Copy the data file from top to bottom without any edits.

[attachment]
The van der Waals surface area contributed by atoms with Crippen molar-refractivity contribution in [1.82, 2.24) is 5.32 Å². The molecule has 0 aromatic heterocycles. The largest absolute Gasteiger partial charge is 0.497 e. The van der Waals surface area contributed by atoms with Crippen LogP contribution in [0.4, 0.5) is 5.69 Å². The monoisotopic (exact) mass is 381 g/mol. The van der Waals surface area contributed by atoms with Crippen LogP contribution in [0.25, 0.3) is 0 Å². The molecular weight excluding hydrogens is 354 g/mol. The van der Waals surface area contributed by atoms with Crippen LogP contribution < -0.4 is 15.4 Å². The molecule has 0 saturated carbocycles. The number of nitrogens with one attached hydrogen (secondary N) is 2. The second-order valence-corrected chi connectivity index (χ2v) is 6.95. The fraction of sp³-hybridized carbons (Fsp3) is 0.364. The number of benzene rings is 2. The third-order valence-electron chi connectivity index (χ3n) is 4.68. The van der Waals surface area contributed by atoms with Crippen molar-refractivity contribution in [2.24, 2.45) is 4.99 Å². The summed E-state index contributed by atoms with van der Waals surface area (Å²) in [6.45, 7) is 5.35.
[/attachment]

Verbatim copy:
The van der Waals surface area contributed by atoms with Crippen molar-refractivity contribution in [1.82, 2.24) is 5.32 Å². The molecule has 0 aromatic heterocycles. The largest absolute Gasteiger partial charge is 0.497 e. The van der Waals surface area contributed by atoms with Crippen LogP contribution in [0.4, 0.5) is 5.69 Å². The monoisotopic (exact) mass is 381 g/mol. The van der Waals surface area contributed by atoms with Crippen LogP contribution in [0.25, 0.3) is 0 Å². The molecular weight excluding hydrogens is 354 g/mol. The van der Waals surface area contributed by atoms with Crippen LogP contribution < -0.4 is 15.4 Å². The molecule has 0 saturated carbocycles. The number of nitrogens with one attached hydrogen (secondary N) is 2. The second-order valence-corrected chi connectivity index (χ2v) is 6.95. The fraction of sp³-hybridized carbons (Fsp3) is 0.364. The number of benzene rings is 2. The third-order valence-electron chi connectivity index (χ3n) is 4.68. The van der Waals surface area contributed by atoms with Crippen molar-refractivity contribution in [2.24, 2.45) is 4.99 Å². The summed E-state index contributed by atoms with van der Waals surface area (Å²) in [6.45, 7) is 5.35.